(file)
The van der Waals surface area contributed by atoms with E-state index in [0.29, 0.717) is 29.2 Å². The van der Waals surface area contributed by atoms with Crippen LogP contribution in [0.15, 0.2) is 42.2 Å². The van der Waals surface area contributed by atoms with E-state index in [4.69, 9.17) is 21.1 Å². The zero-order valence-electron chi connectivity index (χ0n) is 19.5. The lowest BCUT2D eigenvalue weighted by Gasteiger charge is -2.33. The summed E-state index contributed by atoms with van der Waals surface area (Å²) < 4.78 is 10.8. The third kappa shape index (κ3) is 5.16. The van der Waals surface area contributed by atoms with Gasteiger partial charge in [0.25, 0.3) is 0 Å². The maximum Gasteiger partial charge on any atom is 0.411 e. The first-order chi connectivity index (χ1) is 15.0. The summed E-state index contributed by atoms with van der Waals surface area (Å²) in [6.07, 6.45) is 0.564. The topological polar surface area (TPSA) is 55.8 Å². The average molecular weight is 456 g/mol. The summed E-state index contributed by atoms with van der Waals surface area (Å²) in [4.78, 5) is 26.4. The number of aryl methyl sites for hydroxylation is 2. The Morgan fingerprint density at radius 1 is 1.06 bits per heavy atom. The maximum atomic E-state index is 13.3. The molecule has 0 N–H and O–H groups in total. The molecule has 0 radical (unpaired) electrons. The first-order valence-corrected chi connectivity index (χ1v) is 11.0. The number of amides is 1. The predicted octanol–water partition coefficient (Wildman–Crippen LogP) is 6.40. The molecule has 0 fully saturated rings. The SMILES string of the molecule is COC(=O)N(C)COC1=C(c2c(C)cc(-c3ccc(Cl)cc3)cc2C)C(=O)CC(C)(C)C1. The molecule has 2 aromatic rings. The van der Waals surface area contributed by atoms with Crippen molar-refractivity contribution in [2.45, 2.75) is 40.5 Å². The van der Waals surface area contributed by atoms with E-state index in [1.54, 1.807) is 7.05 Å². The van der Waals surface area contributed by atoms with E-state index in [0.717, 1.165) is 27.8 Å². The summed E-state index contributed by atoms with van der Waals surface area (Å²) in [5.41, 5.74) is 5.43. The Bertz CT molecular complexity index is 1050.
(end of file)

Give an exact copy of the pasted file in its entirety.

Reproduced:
The van der Waals surface area contributed by atoms with E-state index in [0.29, 0.717) is 29.2 Å². The van der Waals surface area contributed by atoms with Crippen LogP contribution in [0.15, 0.2) is 42.2 Å². The van der Waals surface area contributed by atoms with E-state index in [4.69, 9.17) is 21.1 Å². The zero-order valence-electron chi connectivity index (χ0n) is 19.5. The lowest BCUT2D eigenvalue weighted by Gasteiger charge is -2.33. The summed E-state index contributed by atoms with van der Waals surface area (Å²) < 4.78 is 10.8. The third kappa shape index (κ3) is 5.16. The van der Waals surface area contributed by atoms with Gasteiger partial charge in [0.25, 0.3) is 0 Å². The maximum Gasteiger partial charge on any atom is 0.411 e. The first-order chi connectivity index (χ1) is 15.0. The summed E-state index contributed by atoms with van der Waals surface area (Å²) in [6.07, 6.45) is 0.564. The topological polar surface area (TPSA) is 55.8 Å². The average molecular weight is 456 g/mol. The summed E-state index contributed by atoms with van der Waals surface area (Å²) in [4.78, 5) is 26.4. The number of aryl methyl sites for hydroxylation is 2. The Morgan fingerprint density at radius 1 is 1.06 bits per heavy atom. The maximum atomic E-state index is 13.3. The molecule has 0 N–H and O–H groups in total. The molecule has 0 radical (unpaired) electrons. The first-order valence-corrected chi connectivity index (χ1v) is 11.0. The number of amides is 1. The predicted octanol–water partition coefficient (Wildman–Crippen LogP) is 6.40. The molecule has 0 fully saturated rings. The SMILES string of the molecule is COC(=O)N(C)COC1=C(c2c(C)cc(-c3ccc(Cl)cc3)cc2C)C(=O)CC(C)(C)C1. The molecule has 2 aromatic rings. The van der Waals surface area contributed by atoms with Crippen molar-refractivity contribution in [2.45, 2.75) is 40.5 Å². The van der Waals surface area contributed by atoms with E-state index in [1.54, 1.807) is 7.05 Å². The van der Waals surface area contributed by atoms with E-state index in [0.717, 1.165) is 27.8 Å². The summed E-state index contributed by atoms with van der Waals surface area (Å²) in [5.41, 5.74) is 5.43. The Bertz CT molecular complexity index is 1050.